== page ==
By Lennet Penate, Resident Editor
The National Basketball Association (NBA) game on Monday, October 25th, saw a lot more than just friendly competitive banter between the players. Boston Celtics player Enes Kanter took the opportunity to advocate against Nike Inc.’s use of China’s forced labor camps to produce their products.
Kanter has long spoken out on a variety of human rights issues. His most recent protest came against the Chinese Communist Party. Two of his recent tweets include:
The first tweet featured a pair of shoes depicting Xi Jinping, the President of the People’s Republic of China, as Winnie the Pooh, which critics commonly use to portray Xi. Enes Kanter’s latest fiery tweet also called out Phil Knight, the co-founder, Chairman, and former CEO of Nike. The NBA player stated that he would book plane tickets for Knight and himself to fly to China and visit the labor camps. He then tagged both Lebron James and Michael Jordan, stating, “you guys are welcome to come too.” This tweet came in addition to Kanter’s move to draw attention to the cause by writing “modern day slavery,” “no more excuses,” “made with slave labor,” and “hypocrite” on Nike shoes. In response, Tencent Holdings LTD, a Chinese multinational technology conglomerate that provides internet and live-streaming services, pulled their live stream of the Celtics game.
The controversy surrounding Kanter’s criticism of Nike is not the first time the NBA has chosen to side with China. About two years ago, the NBA found itself at the center of Hong Kong’s anti-government protests. Activists gathered during a game between the Brooklyn Nets and Toronto Raptors. The protests sought to gather support amid the NBA’s agreement with China to stream games. Protesters arrived at the game with signs supporting the Hong Kong protesters and the Free Tibet movement. Demonstrations at NBA games continued and even led to NBA officials confiscating spectators’ signs at a Loong-Lions and Washington Wizards game.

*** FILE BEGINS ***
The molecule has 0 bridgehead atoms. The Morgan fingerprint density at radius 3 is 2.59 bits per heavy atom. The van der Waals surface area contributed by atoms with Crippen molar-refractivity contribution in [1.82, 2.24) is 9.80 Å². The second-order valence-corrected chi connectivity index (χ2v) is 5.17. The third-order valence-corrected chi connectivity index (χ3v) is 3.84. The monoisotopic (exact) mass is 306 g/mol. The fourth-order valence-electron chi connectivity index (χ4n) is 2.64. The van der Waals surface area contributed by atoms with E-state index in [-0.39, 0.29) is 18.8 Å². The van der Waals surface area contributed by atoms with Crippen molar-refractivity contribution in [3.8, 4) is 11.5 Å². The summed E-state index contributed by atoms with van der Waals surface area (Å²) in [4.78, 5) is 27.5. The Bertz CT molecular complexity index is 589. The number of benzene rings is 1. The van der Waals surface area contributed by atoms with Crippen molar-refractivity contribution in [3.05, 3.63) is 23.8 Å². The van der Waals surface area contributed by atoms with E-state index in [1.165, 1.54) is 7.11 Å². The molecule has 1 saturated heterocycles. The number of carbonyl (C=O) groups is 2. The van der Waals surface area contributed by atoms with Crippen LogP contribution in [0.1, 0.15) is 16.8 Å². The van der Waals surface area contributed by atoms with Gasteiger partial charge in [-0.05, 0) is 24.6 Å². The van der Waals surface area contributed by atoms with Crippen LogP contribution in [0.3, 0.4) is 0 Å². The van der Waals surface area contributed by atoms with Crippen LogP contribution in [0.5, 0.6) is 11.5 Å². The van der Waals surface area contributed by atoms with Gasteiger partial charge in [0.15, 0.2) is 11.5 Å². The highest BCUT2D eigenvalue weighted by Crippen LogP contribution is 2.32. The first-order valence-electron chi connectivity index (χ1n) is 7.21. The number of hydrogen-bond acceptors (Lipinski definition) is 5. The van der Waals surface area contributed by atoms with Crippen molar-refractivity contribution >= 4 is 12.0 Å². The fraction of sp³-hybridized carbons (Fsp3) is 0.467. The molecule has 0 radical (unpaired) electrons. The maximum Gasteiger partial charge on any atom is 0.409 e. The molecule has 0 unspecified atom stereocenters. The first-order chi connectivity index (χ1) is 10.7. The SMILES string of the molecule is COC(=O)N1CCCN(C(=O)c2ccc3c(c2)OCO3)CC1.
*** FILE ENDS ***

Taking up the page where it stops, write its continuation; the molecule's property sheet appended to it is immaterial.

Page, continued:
Daryl Morey, a former general manager for the Houston Rockets, spoke out in support of Hong Kong’s pro-democracy movement as yet another NBA voice attempting to stand against the Chinese government, tweeting, “Fight for freedom, Stand with Hong Kong.” Morey subsequently deleted the tweet, and the Rockets owner, Tilman Fertitta, later clarified that the team was not a political organization. Though Fertitta did not immediately fire Morey, Morey stepped down as general manager about a year later. However, NBA Commissioner Adam Silver acknowledged that Chinese officials asked the NBA to fire Morey over his tweet supporting the protests.
However, not all players feel passionate about using their NBA platform to speak against the perceived injustices of the NBA’s brand-related affiliations. LeBron James, arguably NBA’s most well-known player, has expressed his disapproval of Morey’s tweet, going as far as to say that “we do have freedom of speech, but at times there are ramifications that can happen when you’re not thinking about others, and you’re only thinking about yourself.” Further, James has said that Morey was not educated on the matter and could have caused harm. James’ stance came as a surprise, as he used his NBA platform to advocate for other causes, including the BLM protests in June 2020 and denouncing former President Trump’s racist sentiments. Since then, James has received much backlash as millions of fans expressed outrage and disappointment in seeing “him join in the chorus kowtowing to Communist China & putting profit over human rights for #HongKong.”
Over the years, the NBA has declined to support the first amendment rights of free speech for their players and affiliates. Many point out the financial incentives of expanding into China and the millions of fans each of the NBA’s affiliations would lose if the league opposed the CCP. But how much money does the NBA make in China? In September 2019, the Sports Business Journal valued NBA China — a separate business arm of the NBA — at $5 billion. This valuation does not include the games, shoes, and merchandise not purchased directly from NBA China. Critics have continued to express that the NBA brand — tied to major players like Lebron James and Michael Jordan — may also influence its responses to protests.
Enes Kanter has confirmed his commitment to elevating voices silenced by the NBA in the past. His support has continued to grow, and it will most likely inspire NBA affiliates to take a stance. The growing support to oppose China’s repressive policies raises the question of how the NBA will balance their players’ and associations’ voices with millions of fans while playing nice with the CCP and profiting from China’s lucrative market.